Ministry. Lay Ministry is a term used in this context to refer to those persons who are called to be Lay
Speakers/Preachers in the Local Church. They are in good and regular standing, of solid piety, knowing
the Scriptures, and loving our Zion, and are authorized to help conduct and assist with worship services,
witness to the spoken word, and provide leadership in lay ministry. This is a recent addition from the
General Conference intended to address the needs in remote places where trained, ordained clergy are
scarce. Yet, they function under the auspices of the Pastor in charge, and perform duties such as the
reading of our liturgy except those related to our sacraments.

The General Areas of Service & Challenge
We salute those members of our congregations who sacrifice of themselves to serve in the overall lay ministry. We
would urge that each of us be reminded of what we are called to do rather focus on what we personally want to do.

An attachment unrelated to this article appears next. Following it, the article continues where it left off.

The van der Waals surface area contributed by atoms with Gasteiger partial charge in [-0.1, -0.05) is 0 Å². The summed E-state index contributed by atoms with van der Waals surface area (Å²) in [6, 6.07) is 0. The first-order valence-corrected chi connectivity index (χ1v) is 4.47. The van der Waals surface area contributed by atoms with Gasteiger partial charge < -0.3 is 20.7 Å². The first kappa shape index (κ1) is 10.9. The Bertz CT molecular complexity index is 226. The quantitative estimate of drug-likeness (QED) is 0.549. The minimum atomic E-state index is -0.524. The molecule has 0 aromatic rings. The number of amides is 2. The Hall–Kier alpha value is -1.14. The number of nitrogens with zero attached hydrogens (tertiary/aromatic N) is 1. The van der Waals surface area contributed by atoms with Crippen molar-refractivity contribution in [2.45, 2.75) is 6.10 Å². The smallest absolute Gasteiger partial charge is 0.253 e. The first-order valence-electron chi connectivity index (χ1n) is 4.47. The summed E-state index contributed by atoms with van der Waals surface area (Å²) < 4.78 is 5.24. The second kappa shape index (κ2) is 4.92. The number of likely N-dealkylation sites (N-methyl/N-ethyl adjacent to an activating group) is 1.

Our desire is that we look more this conference year at doing “ministry”- “serving the Lord” rather than merely
carrying out expectations out or habit, or just going through the motions. In other words, all that we say and do in
the church in whatever areas of service we share in ought to be viewed as and carried out as ministry. We must
keep in mind our purpose for being as a church; as specialized ministries, and for each event, project, service, or
activity, ask: What does the Lord require of us? How does the Lord want us to move forward? How will this help
someone know God better, and/or give their lives to Christ? How will this strengthen the body of Christ?